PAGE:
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Arch bridge plan takes shape

City council, planning commission pleased with progress


by: SUBMITTED PHOTO - As part of a new town center near the arch bridge, the city may construct housing units, restaurants and even a hotel. Until recently, the arch bridge-Bolton planning project was still very much in its infancy. LMN Architects Project Manager Mark Hinshaw had heard from city staff and residents alike about how the area should be redeveloped, but he and his associates were tasked with weighing dreams versus reality as they put a more specific proposal together.

That proposal was shared in a progress report to the West Linn City Council and West Linn Planning Commission during a joint session Monday, and both groups expressed general approval of the ideas presented.

“We’ve picked up a lot of positive direction,” Hinshaw said as the presentation concluded. “We’re going to take some pieces and refine them to the next level.”

The city received a $220,000 grant from Metro last fall to fund the planning process, and later hired LMN Architects to complete a master plan and implementation strategy. The project runs congruent to the redevelopment of the former Blue Heron Paper Company across the river in Oregon City as part of the Willamette Falls Legacy Project.

LMN’s latest findings centered around the demand for housing, restaurants and a full-service hotel in the arch bridge-Bolton area, with the bulk of development taking place near Interstate 205 and the West Linn Paper Company property.

“Over the long haul this is probably a 10-to-20 year planning horizon,” Hinshaw said. “It gets you all the ingredients of a town center in this compact and walkable area. You have streets, you have stuff on the streets that people want to go to, you have overlooks, passageways, connections, trails and other features.”

Hinshaw said the area could likely accommodate between 250 and 300 housing units, along with up to 30,000 square feet of office space and 20,000 square feet of retail property. The LMN proposal also suggested that a hotel would be ideally situated between the traffic of I-205 and the views of the river.

“That location is great for a hotel,” said Anne Fifield, a consultant with EcoNorthwest. “I’d block the sound (from the freeway) with walls, have it face the river and put meeting spaces in.”

Yet, as Hinshaw cautioned, that development was contingent on significant transportation changes, including the creation of a new “Main Street” by extending Willamette Drive closer to the paper mill and constructing an intersection at Willamette Drive and Willamette Falls Drive.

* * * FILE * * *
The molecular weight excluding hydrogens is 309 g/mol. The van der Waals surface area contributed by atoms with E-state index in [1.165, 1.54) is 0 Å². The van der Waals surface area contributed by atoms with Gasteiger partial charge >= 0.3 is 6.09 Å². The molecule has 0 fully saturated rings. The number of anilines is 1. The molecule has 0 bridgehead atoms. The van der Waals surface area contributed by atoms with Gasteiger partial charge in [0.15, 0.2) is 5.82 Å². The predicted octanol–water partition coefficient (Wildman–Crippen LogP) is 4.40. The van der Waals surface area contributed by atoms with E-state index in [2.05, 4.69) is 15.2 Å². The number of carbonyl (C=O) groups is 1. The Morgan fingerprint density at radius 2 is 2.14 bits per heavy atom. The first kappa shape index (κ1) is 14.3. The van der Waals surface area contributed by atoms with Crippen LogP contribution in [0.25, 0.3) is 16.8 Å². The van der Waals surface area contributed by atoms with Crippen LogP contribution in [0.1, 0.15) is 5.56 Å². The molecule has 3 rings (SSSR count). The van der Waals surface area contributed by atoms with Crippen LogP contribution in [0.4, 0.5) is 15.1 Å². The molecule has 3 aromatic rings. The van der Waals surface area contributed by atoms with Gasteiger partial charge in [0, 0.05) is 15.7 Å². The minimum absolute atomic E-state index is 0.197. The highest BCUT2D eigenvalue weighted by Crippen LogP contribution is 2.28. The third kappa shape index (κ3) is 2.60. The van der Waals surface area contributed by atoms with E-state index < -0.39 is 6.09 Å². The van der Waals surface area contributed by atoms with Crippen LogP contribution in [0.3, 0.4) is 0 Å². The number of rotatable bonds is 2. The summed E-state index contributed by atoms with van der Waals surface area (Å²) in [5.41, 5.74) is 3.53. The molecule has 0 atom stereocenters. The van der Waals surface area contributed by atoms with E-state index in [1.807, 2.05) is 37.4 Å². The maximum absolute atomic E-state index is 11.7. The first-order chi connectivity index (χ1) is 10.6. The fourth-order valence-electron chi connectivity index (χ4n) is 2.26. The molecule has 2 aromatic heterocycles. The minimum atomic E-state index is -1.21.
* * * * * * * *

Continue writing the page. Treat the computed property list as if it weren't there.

Such changes would, in turn, require the city’s purchase of the 76 gas station on Willamette Drive, which Hinshaw referred to as a “choke point” for redevelopment. The city has reached out to the owners of the station, according to Assistant City Manager Kirsten Wyatt, but the owners did not respond.

LMN originally considered the idea of placing a roundabout at the intersection of Willamette Drive and Willamette Falls Drive, but Hinshaw determined that it would be “gargantuan” and ill-fitting.

“The land consumed would be far more than what you would want,” Hinshaw said.

Beyond constructing a new “Main Street,” LMN also recommended new investments at West Bridge Park, including an improved trail system, river overlooks and even a small beach with a boat ramp. In a memo to the city, Hinshaw described the vision of “a unique and dramatic park beneath the I-205 bridge, including a trail connection into and through the town center.”

Among the most important policy questions posed to the City Council and planning commission was whether maximum building heights could be raised as high as 75 feet, or approximately six stories, in the arch bridge area. Current city code allows for buildings as high as 45 feet.

“If something’s in the mill parking lot and four or five stories, it’s down from everything — it’s not blocking views,” Council President Jody Carson said. “It’s not like we’re allowing taller buildings all over the city, we’re allowing it in this part of the city.”

The council and planning commission agreed that, if planned and communicated properly, allowing taller buildings would be beneficial to the redevelopment effort.

Moving forward, Hinshaw and his associates will continue to refine the plan, which is expected to be finalized by the end of the year. In October, LMN will host another “open house” style workshop for residents. The public will also have a chance to comment at the Old Time Fair and the Willamette Falls Lock Fest.

And though significant progress has been made since the city received the Metro grant last fall, the plans are far from finalized.

“This is a long term project,” Mayor John Kovash said. “This is not something we’re going to do next year.”


By Patrick Malee
Reporter
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